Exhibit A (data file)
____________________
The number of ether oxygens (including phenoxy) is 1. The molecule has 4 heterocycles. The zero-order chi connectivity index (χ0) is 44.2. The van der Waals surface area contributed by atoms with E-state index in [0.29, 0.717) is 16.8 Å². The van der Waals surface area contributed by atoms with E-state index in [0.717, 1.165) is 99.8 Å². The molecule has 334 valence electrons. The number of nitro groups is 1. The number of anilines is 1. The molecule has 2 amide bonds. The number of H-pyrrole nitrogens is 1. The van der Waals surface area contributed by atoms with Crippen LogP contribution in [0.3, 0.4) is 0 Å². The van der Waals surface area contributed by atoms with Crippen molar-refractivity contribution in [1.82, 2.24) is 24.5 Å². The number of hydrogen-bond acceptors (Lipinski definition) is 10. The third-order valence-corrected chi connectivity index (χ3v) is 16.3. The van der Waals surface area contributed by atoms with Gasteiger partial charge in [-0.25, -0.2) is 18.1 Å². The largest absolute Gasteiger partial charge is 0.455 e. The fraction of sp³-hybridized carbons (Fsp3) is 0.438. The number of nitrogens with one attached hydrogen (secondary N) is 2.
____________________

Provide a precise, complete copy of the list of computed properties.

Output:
The number of ether oxygens (including phenoxy) is 1. The molecule has 4 heterocycles. The zero-order chi connectivity index (χ0) is 44.2. The van der Waals surface area contributed by atoms with E-state index in [0.29, 0.717) is 16.8 Å². The van der Waals surface area contributed by atoms with E-state index in [0.717, 1.165) is 99.8 Å². The molecule has 334 valence electrons. The number of nitro groups is 1. The number of anilines is 1. The molecule has 2 amide bonds. The number of H-pyrrole nitrogens is 1. The van der Waals surface area contributed by atoms with Crippen LogP contribution in [0.3, 0.4) is 0 Å². The van der Waals surface area contributed by atoms with Crippen molar-refractivity contribution in [1.82, 2.24) is 24.5 Å². The number of hydrogen-bond acceptors (Lipinski definition) is 10. The third-order valence-corrected chi connectivity index (χ3v) is 16.3. The van der Waals surface area contributed by atoms with Gasteiger partial charge in [-0.25, -0.2) is 18.1 Å². The largest absolute Gasteiger partial charge is 0.455 e. The fraction of sp³-hybridized carbons (Fsp3) is 0.438. The number of nitrogens with one attached hydrogen (secondary N) is 2.